Wednesday, September 22, 2010

Rising energy demand hits water scarcity

Peter Boaz and Matthew O. Berger in IPS: Meeting the growing demand for energy in the U.S., even through sustainable means, could entail greater threats to the environment, new research shows. The study was carried out by Circle of Blue, a network of journalists and scientists dedicated to water sustainability, and could have implications not just for the relationship between energy demand and water scarcity in the U.S. but elsewhere in the world, as well. "It is not just that energy production could not occur without using vast amounts of water. It's also that it's occurring in the era of climate change, population growth and steadily increasing demand for energy," explained Circle of Blue's Keith Schneider, who presented the findings in Washington Wednesday.

"The result is that the competition for water at every stage of the mining, processing, production, shipping and use of energy is growing more fierce, more complex and much more difficult to resolve," he said. About half the 410 billion gallons of water the U.S. withdraws daily goes to cooling thermoelectric power plants, and most of that to cooling coal-burning plants, according to the U.S. Geological Survey.

...The U.S. government has not been blind to the conflict between energy and water needs. The first part of a report commissioned by the U.S. Congress in 2005 laid out the consequences of not paying enough attention to water supply issues in increasing energy production. The second part, which would have laid out a research agenda and begun developing solutions, has yet to be made public, says Schneider. He says the U.S. Department of Energy has declined repeated requests to explain why the report has not been published.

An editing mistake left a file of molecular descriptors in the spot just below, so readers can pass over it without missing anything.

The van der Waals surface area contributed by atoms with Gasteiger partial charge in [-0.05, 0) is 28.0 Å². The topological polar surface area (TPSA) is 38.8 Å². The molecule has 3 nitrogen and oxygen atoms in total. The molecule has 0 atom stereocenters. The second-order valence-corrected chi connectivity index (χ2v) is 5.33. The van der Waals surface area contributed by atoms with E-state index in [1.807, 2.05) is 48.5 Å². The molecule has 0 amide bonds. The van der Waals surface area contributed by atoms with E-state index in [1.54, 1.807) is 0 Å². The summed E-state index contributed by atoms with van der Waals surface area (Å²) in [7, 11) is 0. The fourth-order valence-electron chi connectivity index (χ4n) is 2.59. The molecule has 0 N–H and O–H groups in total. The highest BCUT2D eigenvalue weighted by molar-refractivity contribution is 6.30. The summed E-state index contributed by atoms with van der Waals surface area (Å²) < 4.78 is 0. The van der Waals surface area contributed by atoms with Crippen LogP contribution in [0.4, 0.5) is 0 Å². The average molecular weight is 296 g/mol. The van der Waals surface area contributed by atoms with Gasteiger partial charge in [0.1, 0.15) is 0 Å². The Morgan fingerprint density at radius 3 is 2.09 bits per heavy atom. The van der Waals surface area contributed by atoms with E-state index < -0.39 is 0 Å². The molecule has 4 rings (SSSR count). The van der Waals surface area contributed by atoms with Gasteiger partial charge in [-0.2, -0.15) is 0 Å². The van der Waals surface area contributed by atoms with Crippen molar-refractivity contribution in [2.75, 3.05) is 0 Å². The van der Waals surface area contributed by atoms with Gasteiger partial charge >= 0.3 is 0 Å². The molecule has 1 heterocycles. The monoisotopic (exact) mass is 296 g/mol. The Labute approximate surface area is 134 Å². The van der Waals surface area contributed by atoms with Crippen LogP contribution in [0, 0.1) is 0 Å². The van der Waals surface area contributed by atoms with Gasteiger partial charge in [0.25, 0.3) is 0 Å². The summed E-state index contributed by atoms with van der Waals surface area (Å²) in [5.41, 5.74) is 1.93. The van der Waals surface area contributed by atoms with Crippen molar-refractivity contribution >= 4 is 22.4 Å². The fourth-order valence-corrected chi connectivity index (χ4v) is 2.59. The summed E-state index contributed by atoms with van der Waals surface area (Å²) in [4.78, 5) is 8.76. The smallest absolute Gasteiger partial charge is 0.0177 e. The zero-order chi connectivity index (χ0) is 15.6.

…In 2009, the U.S. dedicated 23 million acres of public lands in six states for new solar electricity-generating plants as part of its economic stimulus package, which apportioned nearly 100 billion dollars for clean energy projects. Though the plan appeared promising, environmentalists soon began to point it could have damaging, unintended consequences. Schneider notes that criticism of the impact the water-cooled solar plants could have on water priorities in the U.S. Southwest even came from within the government….

Glen Canyon Dam , Lake Powell, Arizona, shot by , Wikimedia Commons, under the Creative Commons Attribution-Share Alike 3.0 Unported license

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